On the contrary, big capitalist farmers and agri-trade representatives in the government are arguing for lifting of restrictions on exports of foodgrains to be encouraged through subsidies to the farmers. This deliberate attempt to pit the interests of farmers against consumers helps only the rich farmers and the big traders. There are examples in the not so distant past, as in 2008-2009 when deliberately created shortages, say for example in sugar supplies, helped big sugar companies make a killing in profits on the import and export of sugar, subsidised at both ends while consumers had to pay upto 100 rupees a kilo of sugar. Earlier in 2006 and 2007, a deliberate non-procurement of wheat leaving the field open to private procurement at only slightly higher prices than the MSP, led to a substantial loss to the exchequer when India had to import wheat at much higher prices than it gave to the Indian farmer. Again it was the big farmers and traders that made a killing. Middle and small framers will not benefit from any lifting of export restrictions. For the large majority of farmers, deep in debt, the immediate relief would be if the UPA government accepted the recommendations of the Swaminathan Commission to increase the minimum support price to a sum based on a calculation of production costs plus a 50 per cent profit margin.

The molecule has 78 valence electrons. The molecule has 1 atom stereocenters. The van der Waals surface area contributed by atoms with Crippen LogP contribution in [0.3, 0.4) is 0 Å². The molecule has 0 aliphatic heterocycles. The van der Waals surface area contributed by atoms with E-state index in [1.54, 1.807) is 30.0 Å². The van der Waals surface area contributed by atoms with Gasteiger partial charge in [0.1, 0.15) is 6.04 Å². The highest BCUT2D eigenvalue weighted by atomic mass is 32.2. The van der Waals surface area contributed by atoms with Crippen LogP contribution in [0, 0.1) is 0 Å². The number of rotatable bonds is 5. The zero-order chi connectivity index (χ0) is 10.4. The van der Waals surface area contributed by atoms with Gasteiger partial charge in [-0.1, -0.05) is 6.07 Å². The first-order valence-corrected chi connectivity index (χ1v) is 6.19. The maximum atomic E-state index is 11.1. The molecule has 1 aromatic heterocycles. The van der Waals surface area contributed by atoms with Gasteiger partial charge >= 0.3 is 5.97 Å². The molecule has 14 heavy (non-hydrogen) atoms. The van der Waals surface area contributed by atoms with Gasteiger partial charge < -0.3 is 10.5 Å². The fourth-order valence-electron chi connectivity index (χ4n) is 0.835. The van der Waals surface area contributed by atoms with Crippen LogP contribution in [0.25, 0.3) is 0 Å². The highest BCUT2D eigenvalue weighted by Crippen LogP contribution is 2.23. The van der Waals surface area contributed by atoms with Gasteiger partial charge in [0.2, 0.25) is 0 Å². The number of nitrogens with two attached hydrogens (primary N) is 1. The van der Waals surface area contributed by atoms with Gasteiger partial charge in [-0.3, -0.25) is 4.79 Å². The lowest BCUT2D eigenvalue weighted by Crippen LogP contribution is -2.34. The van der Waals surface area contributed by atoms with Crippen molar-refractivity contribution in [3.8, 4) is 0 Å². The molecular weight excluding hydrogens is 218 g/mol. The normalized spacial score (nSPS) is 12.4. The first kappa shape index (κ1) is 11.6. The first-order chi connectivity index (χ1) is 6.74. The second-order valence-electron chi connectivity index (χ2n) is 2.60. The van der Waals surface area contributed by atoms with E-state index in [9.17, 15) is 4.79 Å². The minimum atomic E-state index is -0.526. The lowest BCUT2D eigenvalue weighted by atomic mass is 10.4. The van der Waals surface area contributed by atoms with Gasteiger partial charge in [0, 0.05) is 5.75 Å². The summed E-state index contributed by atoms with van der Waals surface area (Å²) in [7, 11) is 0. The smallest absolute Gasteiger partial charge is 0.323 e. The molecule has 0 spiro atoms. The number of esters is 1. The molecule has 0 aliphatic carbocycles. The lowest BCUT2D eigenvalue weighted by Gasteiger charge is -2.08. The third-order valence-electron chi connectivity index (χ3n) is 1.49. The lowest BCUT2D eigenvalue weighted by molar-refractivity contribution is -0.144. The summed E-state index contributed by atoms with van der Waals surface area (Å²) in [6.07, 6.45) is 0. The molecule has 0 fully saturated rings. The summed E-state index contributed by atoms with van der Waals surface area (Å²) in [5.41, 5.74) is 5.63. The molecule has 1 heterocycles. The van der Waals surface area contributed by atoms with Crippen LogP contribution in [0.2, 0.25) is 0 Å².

Yet another suggestion is that MNREGA workers should get part payment in foodgrains as was done earlier in the food-for-work programme. While we have also advocated a choice for state governments of what they would prefer, keeping in mind the views of the MNREGA workers, the central government reasoning is self-contradictory. On the one hand it is promoting cash transfers instead of foodgrains. Thus at the ration shop it wants people to accept cash instead of grains and at the work site it wants people to accept grains instead of cash. Tinkering with programmes is typical of this government.  


The current “dilemma” of the government is shown in the figures. India has buffer stock norms for rice and wheat, for each quarter of the year, decided by seasonal requirements. The norms are as follows:


Month                                      Rice                      Wheat                   Total in lakh tones


April 1




June  1




Oct 1




Jan 1